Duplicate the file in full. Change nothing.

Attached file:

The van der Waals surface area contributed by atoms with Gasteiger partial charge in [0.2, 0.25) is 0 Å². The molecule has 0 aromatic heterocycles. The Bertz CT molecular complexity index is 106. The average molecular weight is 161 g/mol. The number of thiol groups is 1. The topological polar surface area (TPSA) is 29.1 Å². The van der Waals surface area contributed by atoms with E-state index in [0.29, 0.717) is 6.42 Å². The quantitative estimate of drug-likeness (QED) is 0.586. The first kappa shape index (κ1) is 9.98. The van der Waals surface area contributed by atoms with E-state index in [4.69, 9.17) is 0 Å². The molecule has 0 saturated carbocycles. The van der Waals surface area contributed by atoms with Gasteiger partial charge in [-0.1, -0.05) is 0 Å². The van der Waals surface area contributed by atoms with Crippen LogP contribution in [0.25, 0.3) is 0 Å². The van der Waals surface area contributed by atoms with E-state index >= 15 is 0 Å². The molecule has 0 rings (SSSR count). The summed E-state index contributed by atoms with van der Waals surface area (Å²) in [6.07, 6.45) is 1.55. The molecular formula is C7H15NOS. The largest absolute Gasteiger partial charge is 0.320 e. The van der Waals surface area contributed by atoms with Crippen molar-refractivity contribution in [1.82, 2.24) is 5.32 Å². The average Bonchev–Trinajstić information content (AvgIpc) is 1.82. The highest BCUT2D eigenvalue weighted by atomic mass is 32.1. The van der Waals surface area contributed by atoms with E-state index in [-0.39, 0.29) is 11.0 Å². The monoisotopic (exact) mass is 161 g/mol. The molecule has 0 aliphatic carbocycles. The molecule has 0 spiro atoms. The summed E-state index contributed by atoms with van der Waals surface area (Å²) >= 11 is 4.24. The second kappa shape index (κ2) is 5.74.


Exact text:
The van der Waals surface area contributed by atoms with Gasteiger partial charge in [0.2, 0.25) is 0 Å². The molecule has 0 aromatic heterocycles. The Bertz CT molecular complexity index is 106. The average molecular weight is 161 g/mol. The number of thiol groups is 1. The topological polar surface area (TPSA) is 29.1 Å². The van der Waals surface area contributed by atoms with E-state index in [0.29, 0.717) is 6.42 Å². The quantitative estimate of drug-likeness (QED) is 0.586. The first kappa shape index (κ1) is 9.98. The van der Waals surface area contributed by atoms with E-state index in [4.69, 9.17) is 0 Å². The molecule has 0 saturated carbocycles. The van der Waals surface area contributed by atoms with Gasteiger partial charge in [-0.1, -0.05) is 0 Å². The van der Waals surface area contributed by atoms with Crippen LogP contribution in [0.25, 0.3) is 0 Å². The van der Waals surface area contributed by atoms with E-state index >= 15 is 0 Å². The molecule has 0 rings (SSSR count). The summed E-state index contributed by atoms with van der Waals surface area (Å²) in [6.07, 6.45) is 1.55. The molecular formula is C7H15NOS. The largest absolute Gasteiger partial charge is 0.320 e. The van der Waals surface area contributed by atoms with Crippen molar-refractivity contribution in [1.82, 2.24) is 5.32 Å². The average Bonchev–Trinajstić information content (AvgIpc) is 1.82. The highest BCUT2D eigenvalue weighted by atomic mass is 32.1. The van der Waals surface area contributed by atoms with E-state index in [-0.39, 0.29) is 11.0 Å². The monoisotopic (exact) mass is 161 g/mol. The molecule has 0 aliphatic carbocycles. The molecule has 0 spiro atoms. The summed E-state index contributed by atoms with van der Waals surface area (Å²) >= 11 is 4.24. The second kappa shape index (κ2) is 5.74.